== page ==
Mayor Broome reveals changes to BRPD use of force policies

BATON ROUGE, LA (WAFB) - The Mayor-President of East Baton Rouge introduced policy recommendations Thursday that put restrictions on when Baton Rouge police officers can use force.

"The policy changes were recommended by an advisory council Broome established immediately after her election," said Mayor-President Sharon Weston Broome during a press conference.

The five policy recommendations for BRPD are as follows:

  1. Officers are required to give a verbal warning, before using deadly force, except where there are exigent circumstances.
  2. Officers are required to de-escalate situations, when possible, before using force.  De-escalation strategies include disengagement, area containment, waiting out a subject, summoning reinforcements, calling in specialized units or employing other strategies.
  3. Officers will not employ chokeholds or strangleholds, except in emergency circumstances where it is immediately necessary to use deadly force and the authorized weapons are inoperable, inaccessible or otherwise not available.
  4. Officers are prohibited from discharging a firearm at a moving vehicle unless the vehicle or the persons within the vehicle pose an immediate deadly threat to others.
  5. Officers will be required to intervene to prevent another officer from using excessive force and to immediately report when they observe the use of excessive force by another officer.

The summer of 2016, including the shooting death of Alton Sterling at the hand of two BRPD officers, put police practices in Baton Rouge under the microscope. During her campaign, Weston Broome said she would change things.

"This has been part of training, but has not been policy," Broome explained.

Baton Rouge Police Chief Carl Dabadie said the principals laid out in the plan are already part of BRPD training. Even so, he said it is important to have them in writing.

"We've always taught de-escalation principals and things along these lines in our academy process," Dabadie said. "As opposed to it being an understanding of this is part of police work and this is what you do, now it is an actual policy that an officer can be held accountable for his actions."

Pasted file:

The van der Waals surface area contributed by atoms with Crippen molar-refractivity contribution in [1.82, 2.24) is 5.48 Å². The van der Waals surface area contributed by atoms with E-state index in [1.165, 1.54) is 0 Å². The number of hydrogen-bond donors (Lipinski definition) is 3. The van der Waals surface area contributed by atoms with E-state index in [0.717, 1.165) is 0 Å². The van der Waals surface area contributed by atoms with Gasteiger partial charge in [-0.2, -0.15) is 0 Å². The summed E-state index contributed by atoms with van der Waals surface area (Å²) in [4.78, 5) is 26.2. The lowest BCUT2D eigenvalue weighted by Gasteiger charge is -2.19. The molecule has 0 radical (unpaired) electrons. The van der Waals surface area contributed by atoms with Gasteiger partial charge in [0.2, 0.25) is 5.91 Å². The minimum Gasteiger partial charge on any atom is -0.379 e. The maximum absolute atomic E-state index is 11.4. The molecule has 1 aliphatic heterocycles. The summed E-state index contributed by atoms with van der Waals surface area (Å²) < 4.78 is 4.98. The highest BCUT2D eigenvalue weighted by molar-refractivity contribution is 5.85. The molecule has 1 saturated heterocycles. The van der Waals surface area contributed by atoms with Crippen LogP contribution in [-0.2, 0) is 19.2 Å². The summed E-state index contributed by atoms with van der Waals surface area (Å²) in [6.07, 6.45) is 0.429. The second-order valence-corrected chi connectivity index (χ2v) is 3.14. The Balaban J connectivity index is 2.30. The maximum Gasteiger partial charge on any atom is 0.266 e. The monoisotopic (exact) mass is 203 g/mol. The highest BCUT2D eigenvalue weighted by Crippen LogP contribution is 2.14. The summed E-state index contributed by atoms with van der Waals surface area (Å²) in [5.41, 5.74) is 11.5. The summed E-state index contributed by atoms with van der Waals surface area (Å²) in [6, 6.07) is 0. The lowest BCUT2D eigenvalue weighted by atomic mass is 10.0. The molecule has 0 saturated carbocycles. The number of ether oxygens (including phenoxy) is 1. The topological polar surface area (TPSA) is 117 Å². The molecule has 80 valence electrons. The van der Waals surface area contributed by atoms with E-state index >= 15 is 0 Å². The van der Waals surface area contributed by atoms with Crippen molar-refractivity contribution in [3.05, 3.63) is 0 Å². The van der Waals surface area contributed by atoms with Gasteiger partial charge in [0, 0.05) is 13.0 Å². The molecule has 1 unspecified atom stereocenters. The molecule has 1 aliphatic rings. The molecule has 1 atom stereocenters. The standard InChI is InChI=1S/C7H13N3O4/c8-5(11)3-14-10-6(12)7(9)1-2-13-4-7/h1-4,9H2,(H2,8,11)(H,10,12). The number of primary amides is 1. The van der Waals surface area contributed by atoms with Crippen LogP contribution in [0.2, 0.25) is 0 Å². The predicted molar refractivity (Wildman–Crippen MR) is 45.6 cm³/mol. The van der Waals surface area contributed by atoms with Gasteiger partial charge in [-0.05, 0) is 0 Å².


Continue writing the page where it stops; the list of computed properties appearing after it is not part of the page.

If they violate the policy, an officer could be reprimanded or even fired, depending on the infraction.

The policy ideas were assembled by a committee of Baton Rouge clergy, business owners, and law enforcement officials, including Dabadie.

However, even some on the committee had concerns about the policies. Rev. Reginald Pitcher, who serves as the executive director of the National Alliance for Social Justice, objected to the final list of proposals and boycotted Thursday's press conference.

He said the policies are simply feel-good measures that do nothing to enhance rules already on the books.

"There's nothing new," Pitcher said. "You can implement any policy change, law you want. But if the hearts of the police officers are not changed in dealing with African American people, it does not matter what the policy says."

Weston Broome, who has long promised to replace the chief, was also asked about what is in store for Dabadie. She said she continues to have conversations with the chief but said she had no new updates.

WAFB's Kevin Frey was at the press conference and will have more information at 5 and 6.

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